The Balfour Declaration and the Political Legacy of Colonialism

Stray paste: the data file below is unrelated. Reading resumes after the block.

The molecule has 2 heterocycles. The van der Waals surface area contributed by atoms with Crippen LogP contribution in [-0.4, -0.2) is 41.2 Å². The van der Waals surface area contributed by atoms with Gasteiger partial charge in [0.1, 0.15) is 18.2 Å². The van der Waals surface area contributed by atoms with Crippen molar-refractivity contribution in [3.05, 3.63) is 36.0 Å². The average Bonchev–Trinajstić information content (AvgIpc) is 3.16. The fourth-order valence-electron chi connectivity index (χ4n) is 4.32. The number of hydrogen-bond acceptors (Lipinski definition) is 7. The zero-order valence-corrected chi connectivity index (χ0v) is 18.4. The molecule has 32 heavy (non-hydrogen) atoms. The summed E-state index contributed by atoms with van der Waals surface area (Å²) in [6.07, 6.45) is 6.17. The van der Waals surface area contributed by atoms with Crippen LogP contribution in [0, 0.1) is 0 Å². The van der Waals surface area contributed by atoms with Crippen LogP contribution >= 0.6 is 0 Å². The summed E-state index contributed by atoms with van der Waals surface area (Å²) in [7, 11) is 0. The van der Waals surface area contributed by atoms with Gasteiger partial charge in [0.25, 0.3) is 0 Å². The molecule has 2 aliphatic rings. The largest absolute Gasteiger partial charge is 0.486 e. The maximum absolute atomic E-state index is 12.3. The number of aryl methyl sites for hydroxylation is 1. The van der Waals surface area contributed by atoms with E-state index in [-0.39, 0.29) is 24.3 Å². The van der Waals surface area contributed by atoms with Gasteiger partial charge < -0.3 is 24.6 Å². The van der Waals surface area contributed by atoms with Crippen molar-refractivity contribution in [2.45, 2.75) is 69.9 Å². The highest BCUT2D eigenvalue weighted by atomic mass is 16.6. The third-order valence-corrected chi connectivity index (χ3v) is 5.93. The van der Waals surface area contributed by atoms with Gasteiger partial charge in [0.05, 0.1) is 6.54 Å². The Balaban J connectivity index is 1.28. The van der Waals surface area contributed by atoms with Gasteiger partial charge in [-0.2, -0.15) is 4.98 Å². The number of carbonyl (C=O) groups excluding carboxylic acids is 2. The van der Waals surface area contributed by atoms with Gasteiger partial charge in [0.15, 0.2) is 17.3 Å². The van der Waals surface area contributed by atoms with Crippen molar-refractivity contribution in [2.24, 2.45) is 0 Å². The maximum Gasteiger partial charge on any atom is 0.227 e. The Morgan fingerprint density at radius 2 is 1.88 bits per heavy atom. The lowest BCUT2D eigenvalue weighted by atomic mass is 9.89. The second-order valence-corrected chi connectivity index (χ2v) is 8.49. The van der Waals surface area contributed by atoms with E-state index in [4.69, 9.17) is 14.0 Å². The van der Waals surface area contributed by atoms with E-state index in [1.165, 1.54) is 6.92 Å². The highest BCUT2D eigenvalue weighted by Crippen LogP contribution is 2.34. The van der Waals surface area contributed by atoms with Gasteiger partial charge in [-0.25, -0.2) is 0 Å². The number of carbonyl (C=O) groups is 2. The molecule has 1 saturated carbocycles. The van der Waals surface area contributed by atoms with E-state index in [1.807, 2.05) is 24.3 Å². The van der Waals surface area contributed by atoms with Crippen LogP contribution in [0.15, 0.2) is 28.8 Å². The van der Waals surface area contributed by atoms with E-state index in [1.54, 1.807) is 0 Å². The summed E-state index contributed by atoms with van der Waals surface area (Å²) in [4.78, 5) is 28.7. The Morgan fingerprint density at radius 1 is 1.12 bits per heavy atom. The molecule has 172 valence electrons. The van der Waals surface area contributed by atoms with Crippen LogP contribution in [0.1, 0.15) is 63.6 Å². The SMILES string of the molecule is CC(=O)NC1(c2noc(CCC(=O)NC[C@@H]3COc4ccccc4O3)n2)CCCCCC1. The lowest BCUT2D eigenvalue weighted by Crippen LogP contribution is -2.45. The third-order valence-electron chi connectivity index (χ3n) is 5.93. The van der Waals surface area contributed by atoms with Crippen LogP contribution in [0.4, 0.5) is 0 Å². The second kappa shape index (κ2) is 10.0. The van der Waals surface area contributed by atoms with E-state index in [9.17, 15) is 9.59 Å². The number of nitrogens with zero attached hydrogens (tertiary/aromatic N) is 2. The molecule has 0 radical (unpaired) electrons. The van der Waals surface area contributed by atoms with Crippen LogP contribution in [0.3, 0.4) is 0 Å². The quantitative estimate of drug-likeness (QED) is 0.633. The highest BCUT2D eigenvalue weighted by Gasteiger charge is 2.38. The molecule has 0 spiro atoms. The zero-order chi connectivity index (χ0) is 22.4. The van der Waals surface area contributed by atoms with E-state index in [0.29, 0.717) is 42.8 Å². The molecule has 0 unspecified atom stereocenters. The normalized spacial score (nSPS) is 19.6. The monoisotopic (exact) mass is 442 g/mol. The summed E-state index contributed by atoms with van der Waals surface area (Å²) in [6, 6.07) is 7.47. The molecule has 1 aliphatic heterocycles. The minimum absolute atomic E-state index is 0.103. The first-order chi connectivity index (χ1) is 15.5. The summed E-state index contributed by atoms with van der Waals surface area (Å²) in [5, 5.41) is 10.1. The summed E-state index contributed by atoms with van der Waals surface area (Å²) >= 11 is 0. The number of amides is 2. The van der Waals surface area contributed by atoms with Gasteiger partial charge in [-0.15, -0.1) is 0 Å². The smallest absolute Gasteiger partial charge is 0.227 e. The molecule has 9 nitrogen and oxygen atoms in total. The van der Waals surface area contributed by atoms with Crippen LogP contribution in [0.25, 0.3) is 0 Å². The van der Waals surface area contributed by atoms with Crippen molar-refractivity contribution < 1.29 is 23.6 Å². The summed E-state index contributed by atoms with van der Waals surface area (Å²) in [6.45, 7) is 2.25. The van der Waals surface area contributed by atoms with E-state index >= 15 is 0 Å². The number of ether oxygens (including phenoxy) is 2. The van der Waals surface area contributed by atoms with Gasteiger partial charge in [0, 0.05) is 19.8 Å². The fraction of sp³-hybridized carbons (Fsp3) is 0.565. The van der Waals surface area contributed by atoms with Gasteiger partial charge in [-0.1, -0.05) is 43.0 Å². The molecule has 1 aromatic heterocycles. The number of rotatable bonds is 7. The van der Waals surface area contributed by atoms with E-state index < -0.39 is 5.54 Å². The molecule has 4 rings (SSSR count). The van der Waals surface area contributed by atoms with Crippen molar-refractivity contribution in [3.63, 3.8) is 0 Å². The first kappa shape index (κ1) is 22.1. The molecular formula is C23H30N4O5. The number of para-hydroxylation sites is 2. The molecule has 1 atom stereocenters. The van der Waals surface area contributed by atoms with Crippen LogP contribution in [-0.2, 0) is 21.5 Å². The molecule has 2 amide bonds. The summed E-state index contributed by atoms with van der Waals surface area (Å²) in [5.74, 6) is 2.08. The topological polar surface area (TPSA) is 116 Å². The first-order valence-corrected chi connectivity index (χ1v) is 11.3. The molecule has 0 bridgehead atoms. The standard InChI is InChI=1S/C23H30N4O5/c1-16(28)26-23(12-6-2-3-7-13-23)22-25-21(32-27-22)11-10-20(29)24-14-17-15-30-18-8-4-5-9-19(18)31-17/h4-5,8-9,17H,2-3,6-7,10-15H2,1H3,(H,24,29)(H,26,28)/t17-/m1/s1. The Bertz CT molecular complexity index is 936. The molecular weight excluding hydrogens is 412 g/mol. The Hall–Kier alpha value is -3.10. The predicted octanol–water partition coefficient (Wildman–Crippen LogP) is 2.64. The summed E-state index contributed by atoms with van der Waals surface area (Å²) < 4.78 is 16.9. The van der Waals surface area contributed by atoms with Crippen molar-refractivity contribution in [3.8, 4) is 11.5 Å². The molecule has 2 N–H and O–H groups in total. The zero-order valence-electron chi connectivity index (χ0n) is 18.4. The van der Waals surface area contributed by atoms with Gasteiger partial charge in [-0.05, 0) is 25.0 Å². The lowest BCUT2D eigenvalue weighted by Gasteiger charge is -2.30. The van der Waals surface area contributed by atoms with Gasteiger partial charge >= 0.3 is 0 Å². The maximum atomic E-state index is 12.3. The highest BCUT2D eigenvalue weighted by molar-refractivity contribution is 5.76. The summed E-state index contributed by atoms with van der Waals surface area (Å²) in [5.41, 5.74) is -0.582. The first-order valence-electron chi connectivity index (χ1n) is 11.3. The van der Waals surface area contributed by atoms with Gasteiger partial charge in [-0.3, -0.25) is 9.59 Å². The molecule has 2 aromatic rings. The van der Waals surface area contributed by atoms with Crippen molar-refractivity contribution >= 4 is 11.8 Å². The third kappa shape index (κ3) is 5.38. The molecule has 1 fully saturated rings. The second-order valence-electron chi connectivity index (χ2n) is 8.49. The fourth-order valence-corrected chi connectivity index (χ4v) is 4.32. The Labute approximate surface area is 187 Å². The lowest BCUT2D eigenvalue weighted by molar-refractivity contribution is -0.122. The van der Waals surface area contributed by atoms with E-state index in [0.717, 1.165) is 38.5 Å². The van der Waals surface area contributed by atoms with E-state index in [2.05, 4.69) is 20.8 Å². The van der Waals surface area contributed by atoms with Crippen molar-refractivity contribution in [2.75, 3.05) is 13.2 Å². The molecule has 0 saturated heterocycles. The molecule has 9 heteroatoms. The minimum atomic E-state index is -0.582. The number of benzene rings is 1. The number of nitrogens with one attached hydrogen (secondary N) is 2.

An important issue that will be discussed here is the displacement of the indigenous Palestinian population and the subsequent creation of a Jewish state in the Mandate of Palestine. This is the political legacy of the British colonial enterprise in Israel/Palestine as a result of the Balfour Declaration. This analysis, while seeking to be broad in scope and aimed at providing a complete overview of Israel/Palestine, will be historical but will also focus on the future implications of imperial domination. The imperial power discussed in this essay is Great Britain and this essay will conclude with a summary of the main issues explored while providing a thorough analysis of the colonial political legacy as a result of the Balfour Declaration in the Israel/Palestine of today.Historically speaking, few places on earth share the religious importance of present-day Israel. In fact, the land of Israel has tremendous historical significance for all three major monotheistic religions (Judaism, Christianity, and Islam). Jews revere the Wailing (Western) Wall, as the site of the Second Temple, and modern Israel as the land of Abraham and Moses. Christians from around the world look towards Bethlehem, in the present-day West Bank, as the birthplace of Christ. For Muslims, the Dome of the Rock is the third holiest site in Islam (after Mecca and Medina) and is revered as the place where Mohammed ascended to heaven. And finally, the ancient city of Jerusalem has held mystic sway over the “peoples of the book” (Bible/Torah/Koran) for more than two millennia (Bloom 13).Established in the wake of the First World War and the dissolution of the Ottoman Empire, the British Mandate for Palestine began under League of Nations auspices. The Balfour Declaration of 1917 committed herMajesty’s government to the establishment of a “Jewish National Home” – purposefully vague wording – in the lands of Palestine. Following the War, the Arab lands of the Middle East were partitioned between the French and British powers respectively and each was given mandatory status over the newly conquered lands of the former Ottoman Empire. France obtained title to modern-day Syria and Lebanon while the British received Mandates over the territory which now encompasses the states of Iraq, Jordan, and Israel.